What does it mean to be an eternal student?
I think that people who think they know it all or think they have it all covered – those people – or think ‘hey, I don’t have to vocalize’ and ‘hey’ you know, ‘ I got this down.’ I don’t know, people like that, I think they just become hacks. I think that you have to always be on top of your game. I think you always have to be the student. I think you always have to be studying. I think you always have to be listening. I think you always have to question yourself. I think it’s a, it’s a funny balance between you have to question yourself and you have to trust yourself. It’s a very strange balance but you have to find that balance. And I think that you have to keep your mouth shut and your eyes open, watch and learn and listen at all stages, at all stages of your career. And I teach now as well, you know. I, I do master classes. I go all over and I teach master classes, and I also have a few private students here in New York. And I find that if you’re not listening you cannot be a good teacher. And if you’re not a good student yourself, and if you’re not curious, and if you’re not a person who is, um, detail-oriented, I just don’t think you can be a good teacher. You have to have that sensitivity and that kind of discipline and devotion to be a good teacher. That’s just, you know, my feeling. I, I just don’t think that people that think they have it all covered remain very good artists. I think you always have to be listening and studying.
Tell us about the first time you headlined. What was going through your head?
It was a very small engagement and it was actually before I came to New York. My first big headlining engagement – headlining, you know, big, big-time headlining engagement – was here in New York at the Copacabana. As a matter of fact, when I was 16 Jules Podell, who was the owner of the Copa, threw me my Sweet 16 party and he and his wife were very, very sweet to me. And they gave me a beautiful – if you can believe this (laughs) – they gave me a beautiful diamond pin when I was 16 years old. It was 24 karat gold encrusted, two-carat perfectly white diamond. I mean, geez (laughs), I was 16, you know? I still have this pin and every time I look at it, I can’t believe they were kind enough to give it to me for my Sweet 16. There was a big cake and they had the press there and – you know, it was my Sweet 16. And he made me promise him that on my 18th birthday, that I would open at the Copa, and I certainly did. That was my first really, really, really, really big public engagement. And there I was. But you know, it was hard to really enjoy it as ‘Oooh!’ you know, ‘My first engagement, let’s go out and have fun!’ There was a tremendous amount of responsibility attached to that. It was the #1 venue, maybe in the country – maybe in the United States – and there I was. And, actually, I wasn’t quite 18. I was still 17. It was, it was a couple of weeks before my 18th birthday, actually. And somehow, I don’t know how he did it but Mr. Podell got the powers that be to allow me to open up in New York, because there’s child labor laws. You can’t be performing in a venue that sells alcohol openly like that if you’re under 18. And somehow, he pulled strings and there I was. It really wasn’t my 18th birthday the day that I opened there and, yet, I was told it was perfectly legal. I’m allowed to do it. I have some sort of waiver. It was close enough to my 18th birthday and they let me do it. And so I’m on record, actually, as being the youngest performer to ever premier an engagement in an adult nightclub in New York City. I was the youngest performer to ever debut in New York. But, like I said, it was exciting but it was very, very hard. You know, I was a pretty serious kid and I was very aware that the, the perks that I was getting for being discovered so young. But they drew out a lot of responsibility and I was, I was up to the challenge. But I was a very steady…and that along with this privilege came a lot of responsibility. And I had to take care of my voice and I had to learn the show and I had to speak to the press and I had to deal with audiences and I had to do two and three shows a night. A lot of people don’t realize that at the Copa on Friday and Saturday night you had three shows and you had to do complete shows. There were no days off. You really had to take careof your voice. You had two shows on Sunday night. It was, it was a grueling first experience, I have to tell you. But it was exciting but it was grueling.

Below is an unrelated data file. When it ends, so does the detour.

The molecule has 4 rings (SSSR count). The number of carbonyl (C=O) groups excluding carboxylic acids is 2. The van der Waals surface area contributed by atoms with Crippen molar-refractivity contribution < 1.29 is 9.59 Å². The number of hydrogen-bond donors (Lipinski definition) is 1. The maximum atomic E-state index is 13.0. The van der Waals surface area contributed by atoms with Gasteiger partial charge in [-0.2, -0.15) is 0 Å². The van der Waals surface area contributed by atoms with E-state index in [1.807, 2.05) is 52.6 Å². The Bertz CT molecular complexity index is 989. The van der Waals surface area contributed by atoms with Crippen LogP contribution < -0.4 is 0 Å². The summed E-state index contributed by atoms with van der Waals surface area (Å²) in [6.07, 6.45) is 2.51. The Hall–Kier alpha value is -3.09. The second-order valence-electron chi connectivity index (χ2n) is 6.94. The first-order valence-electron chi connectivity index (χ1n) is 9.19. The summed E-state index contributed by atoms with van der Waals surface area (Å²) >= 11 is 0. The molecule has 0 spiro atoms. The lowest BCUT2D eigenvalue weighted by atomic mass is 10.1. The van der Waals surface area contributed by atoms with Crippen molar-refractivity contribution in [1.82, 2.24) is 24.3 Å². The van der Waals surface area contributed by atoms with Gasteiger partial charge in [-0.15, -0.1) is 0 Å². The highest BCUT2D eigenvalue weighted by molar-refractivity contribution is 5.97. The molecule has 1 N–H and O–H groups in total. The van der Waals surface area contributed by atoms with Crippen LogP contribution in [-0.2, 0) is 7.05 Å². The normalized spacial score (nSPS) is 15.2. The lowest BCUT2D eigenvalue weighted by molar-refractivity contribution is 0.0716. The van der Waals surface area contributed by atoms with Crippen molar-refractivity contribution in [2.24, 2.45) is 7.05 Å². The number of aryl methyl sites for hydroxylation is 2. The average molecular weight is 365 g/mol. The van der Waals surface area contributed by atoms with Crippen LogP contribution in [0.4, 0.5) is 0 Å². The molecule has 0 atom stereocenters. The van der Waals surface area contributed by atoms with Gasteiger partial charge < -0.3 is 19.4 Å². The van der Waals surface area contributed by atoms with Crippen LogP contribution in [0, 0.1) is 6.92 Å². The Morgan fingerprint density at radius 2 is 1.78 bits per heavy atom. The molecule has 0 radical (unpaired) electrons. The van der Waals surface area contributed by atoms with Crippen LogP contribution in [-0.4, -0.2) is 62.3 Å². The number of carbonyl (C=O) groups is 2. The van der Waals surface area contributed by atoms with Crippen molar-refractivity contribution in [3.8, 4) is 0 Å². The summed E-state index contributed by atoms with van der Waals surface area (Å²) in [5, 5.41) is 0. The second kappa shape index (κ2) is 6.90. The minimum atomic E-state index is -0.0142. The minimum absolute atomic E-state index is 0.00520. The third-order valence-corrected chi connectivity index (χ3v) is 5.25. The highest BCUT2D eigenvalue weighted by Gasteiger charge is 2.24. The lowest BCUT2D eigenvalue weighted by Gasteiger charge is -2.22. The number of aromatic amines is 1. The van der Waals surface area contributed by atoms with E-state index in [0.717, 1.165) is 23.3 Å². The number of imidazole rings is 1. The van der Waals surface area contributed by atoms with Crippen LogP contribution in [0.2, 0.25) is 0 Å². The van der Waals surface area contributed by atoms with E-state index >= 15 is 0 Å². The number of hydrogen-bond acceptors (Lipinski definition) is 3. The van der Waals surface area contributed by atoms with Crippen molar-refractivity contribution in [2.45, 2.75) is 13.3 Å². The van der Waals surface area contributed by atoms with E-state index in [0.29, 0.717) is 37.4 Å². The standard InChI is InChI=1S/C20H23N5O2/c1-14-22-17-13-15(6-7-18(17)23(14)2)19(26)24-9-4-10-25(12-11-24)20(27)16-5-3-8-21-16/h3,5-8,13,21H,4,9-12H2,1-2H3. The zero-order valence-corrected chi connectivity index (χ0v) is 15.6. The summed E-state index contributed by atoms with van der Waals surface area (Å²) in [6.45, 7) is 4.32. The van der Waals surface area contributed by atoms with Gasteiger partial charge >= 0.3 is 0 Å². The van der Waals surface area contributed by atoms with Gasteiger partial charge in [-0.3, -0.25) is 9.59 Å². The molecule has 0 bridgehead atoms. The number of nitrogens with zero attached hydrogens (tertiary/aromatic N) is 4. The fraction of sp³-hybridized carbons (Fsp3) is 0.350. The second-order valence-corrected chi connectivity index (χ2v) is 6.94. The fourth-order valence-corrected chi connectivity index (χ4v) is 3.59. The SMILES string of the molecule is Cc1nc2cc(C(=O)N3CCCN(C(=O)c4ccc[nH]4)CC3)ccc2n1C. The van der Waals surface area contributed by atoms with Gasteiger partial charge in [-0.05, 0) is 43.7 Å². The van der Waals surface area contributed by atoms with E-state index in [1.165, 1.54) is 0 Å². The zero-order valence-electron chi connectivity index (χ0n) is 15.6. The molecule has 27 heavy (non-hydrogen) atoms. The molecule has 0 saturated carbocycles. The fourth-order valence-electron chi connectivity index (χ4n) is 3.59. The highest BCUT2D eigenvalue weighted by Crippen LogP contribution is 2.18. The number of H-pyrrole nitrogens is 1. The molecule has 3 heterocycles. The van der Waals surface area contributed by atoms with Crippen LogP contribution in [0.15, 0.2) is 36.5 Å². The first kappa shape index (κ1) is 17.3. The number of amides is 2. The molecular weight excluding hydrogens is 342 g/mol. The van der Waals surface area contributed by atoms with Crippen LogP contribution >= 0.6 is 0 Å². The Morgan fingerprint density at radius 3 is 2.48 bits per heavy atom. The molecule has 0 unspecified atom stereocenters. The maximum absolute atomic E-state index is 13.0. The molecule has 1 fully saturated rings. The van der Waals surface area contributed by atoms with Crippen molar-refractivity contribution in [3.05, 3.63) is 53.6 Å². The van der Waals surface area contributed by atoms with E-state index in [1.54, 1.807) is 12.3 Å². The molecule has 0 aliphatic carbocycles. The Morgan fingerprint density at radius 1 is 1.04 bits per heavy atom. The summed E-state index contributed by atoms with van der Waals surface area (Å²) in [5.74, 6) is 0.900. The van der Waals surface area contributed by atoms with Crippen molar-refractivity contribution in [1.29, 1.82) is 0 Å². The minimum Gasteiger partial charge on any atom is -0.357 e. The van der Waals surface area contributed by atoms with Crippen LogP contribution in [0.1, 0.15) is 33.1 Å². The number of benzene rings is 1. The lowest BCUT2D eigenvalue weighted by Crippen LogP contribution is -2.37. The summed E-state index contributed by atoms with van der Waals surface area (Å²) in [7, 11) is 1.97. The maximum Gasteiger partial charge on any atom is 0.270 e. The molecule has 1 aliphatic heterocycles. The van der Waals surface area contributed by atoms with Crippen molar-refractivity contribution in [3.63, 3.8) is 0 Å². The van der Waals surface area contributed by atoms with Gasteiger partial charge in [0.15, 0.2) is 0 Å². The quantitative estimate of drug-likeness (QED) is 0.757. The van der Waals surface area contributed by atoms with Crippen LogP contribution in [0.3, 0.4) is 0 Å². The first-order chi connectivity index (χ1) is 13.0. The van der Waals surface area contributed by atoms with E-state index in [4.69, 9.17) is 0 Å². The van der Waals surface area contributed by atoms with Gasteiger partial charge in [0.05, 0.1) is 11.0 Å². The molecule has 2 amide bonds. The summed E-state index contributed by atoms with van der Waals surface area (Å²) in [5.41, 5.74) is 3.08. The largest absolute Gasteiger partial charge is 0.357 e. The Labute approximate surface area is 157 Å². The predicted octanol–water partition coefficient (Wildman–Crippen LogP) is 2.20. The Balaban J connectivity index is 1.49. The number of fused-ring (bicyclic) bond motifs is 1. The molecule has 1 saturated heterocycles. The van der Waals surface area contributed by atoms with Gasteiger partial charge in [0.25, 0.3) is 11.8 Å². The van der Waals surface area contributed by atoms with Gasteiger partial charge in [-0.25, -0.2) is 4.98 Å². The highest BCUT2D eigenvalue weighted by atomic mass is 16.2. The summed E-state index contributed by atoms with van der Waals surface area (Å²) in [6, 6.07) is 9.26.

You’ve worked with so many artists.
Yeah, I was lucky.
You opened and worked with Frank Sinatra, Bob Hope, Bill Cosby, Joan Rivers, George Burns, Liberace – just to name a few. Could you pick a favorite?